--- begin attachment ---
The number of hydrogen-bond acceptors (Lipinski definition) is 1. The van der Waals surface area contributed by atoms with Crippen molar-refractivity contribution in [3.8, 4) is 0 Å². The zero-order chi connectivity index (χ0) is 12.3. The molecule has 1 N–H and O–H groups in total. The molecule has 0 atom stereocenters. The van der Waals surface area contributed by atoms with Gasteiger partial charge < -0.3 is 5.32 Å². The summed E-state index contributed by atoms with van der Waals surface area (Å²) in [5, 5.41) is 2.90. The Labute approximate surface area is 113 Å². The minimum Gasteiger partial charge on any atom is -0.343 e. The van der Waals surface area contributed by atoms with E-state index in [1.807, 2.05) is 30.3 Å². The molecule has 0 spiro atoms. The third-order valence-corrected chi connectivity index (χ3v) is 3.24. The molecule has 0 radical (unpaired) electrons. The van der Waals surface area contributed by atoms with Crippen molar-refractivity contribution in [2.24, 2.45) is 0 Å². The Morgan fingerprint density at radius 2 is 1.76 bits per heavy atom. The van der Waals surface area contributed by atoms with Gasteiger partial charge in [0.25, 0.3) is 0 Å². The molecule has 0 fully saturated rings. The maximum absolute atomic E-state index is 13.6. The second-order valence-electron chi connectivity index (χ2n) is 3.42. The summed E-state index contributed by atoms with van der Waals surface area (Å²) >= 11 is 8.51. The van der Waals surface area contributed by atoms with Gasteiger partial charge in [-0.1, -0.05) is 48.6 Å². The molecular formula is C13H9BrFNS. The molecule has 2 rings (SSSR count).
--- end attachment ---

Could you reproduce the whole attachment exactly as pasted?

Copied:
The number of hydrogen-bond acceptors (Lipinski definition) is 1. The van der Waals surface area contributed by atoms with Crippen molar-refractivity contribution in [3.8, 4) is 0 Å². The zero-order chi connectivity index (χ0) is 12.3. The molecule has 1 N–H and O–H groups in total. The molecule has 0 atom stereocenters. The van der Waals surface area contributed by atoms with Gasteiger partial charge < -0.3 is 5.32 Å². The summed E-state index contributed by atoms with van der Waals surface area (Å²) in [5, 5.41) is 2.90. The Labute approximate surface area is 113 Å². The minimum Gasteiger partial charge on any atom is -0.343 e. The van der Waals surface area contributed by atoms with E-state index in [1.807, 2.05) is 30.3 Å². The molecule has 0 spiro atoms. The third-order valence-corrected chi connectivity index (χ3v) is 3.24. The molecule has 0 radical (unpaired) electrons. The van der Waals surface area contributed by atoms with Crippen molar-refractivity contribution in [2.24, 2.45) is 0 Å². The Morgan fingerprint density at radius 2 is 1.76 bits per heavy atom. The van der Waals surface area contributed by atoms with Gasteiger partial charge in [0.25, 0.3) is 0 Å². The molecule has 0 fully saturated rings. The maximum absolute atomic E-state index is 13.6. The second-order valence-electron chi connectivity index (χ2n) is 3.42. The summed E-state index contributed by atoms with van der Waals surface area (Å²) >= 11 is 8.51. The van der Waals surface area contributed by atoms with Gasteiger partial charge in [-0.1, -0.05) is 48.6 Å². The molecular formula is C13H9BrFNS. The molecule has 2 rings (SSSR count).